And tonight, in the fullness of spring, with the help of those who stood up from Portland to Louisville, we have returned to Iowa with a majority of delegates elected by the American people, and you have put us within reach of the Democratic nomination…
And with those words, the crowd at the Des Moines rally went wild for a minute, and CNN (and presumably other networks) went with the screen label OBAMA WINS MAJORITY OF PLEDGED DELEGATES. To the casual viewer — okay, CNN at 9:30 or so on a Tuesday probably doesn’t get too many casual viewers — it looked like the nomination had been officially clinched.
I cannot help but think we are witnessing an error on the part of the Obama campaign.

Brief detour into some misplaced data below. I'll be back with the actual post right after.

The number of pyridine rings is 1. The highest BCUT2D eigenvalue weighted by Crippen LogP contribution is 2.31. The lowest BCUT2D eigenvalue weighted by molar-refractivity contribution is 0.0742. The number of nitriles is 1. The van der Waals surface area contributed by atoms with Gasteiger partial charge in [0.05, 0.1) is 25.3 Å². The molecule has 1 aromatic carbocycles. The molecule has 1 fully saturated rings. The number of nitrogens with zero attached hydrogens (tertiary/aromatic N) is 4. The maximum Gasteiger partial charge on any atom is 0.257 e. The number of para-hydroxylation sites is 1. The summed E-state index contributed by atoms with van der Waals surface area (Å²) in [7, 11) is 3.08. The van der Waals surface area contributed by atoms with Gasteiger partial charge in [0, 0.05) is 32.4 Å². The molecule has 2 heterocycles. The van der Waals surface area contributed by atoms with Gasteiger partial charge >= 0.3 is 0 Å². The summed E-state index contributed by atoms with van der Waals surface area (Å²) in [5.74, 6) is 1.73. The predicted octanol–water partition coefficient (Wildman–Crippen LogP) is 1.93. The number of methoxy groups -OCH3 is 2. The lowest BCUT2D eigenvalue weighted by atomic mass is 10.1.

Once Obama won North Carolina, his road to the nomination was just about assured. At that point, any talk of persuading Hillary to quit should have ceased. Let her have her victory lap. Obama praised her nicely in tonight’s speech, but there’s no doubt that the we-finish-our-improbable-victory-where-it-all-began vibe grated on a lot of very frustrated Hillary supporters.
Obama should have given tonight’s speech in Oregon. Even better, he could have come out and said that while he knows many came to celebrate, he felt the appropriate thing to do tonight is to talk a bit about what’s really on his mind, his friend and hero Ted Kennedy. (Obama mentioned Kennedy tonight, obviously, but this was an opportunity for outreach: Kennedy was probably one of the few figures who was a hero to both Hillary’s Democratic factions and Obama’s.)
Obama’s chances of winning the nomination are now in the high 90s. He and his campaign don’t have to keep telling us that he’s winning; nobody’s putting too much stock in Hillary’s “I’m winning if you count these states, but not these states” math. He’s got to start building bridges to Hillary’s supporters, and “sort of” declaring final victory with a few states to go is not the way to do it.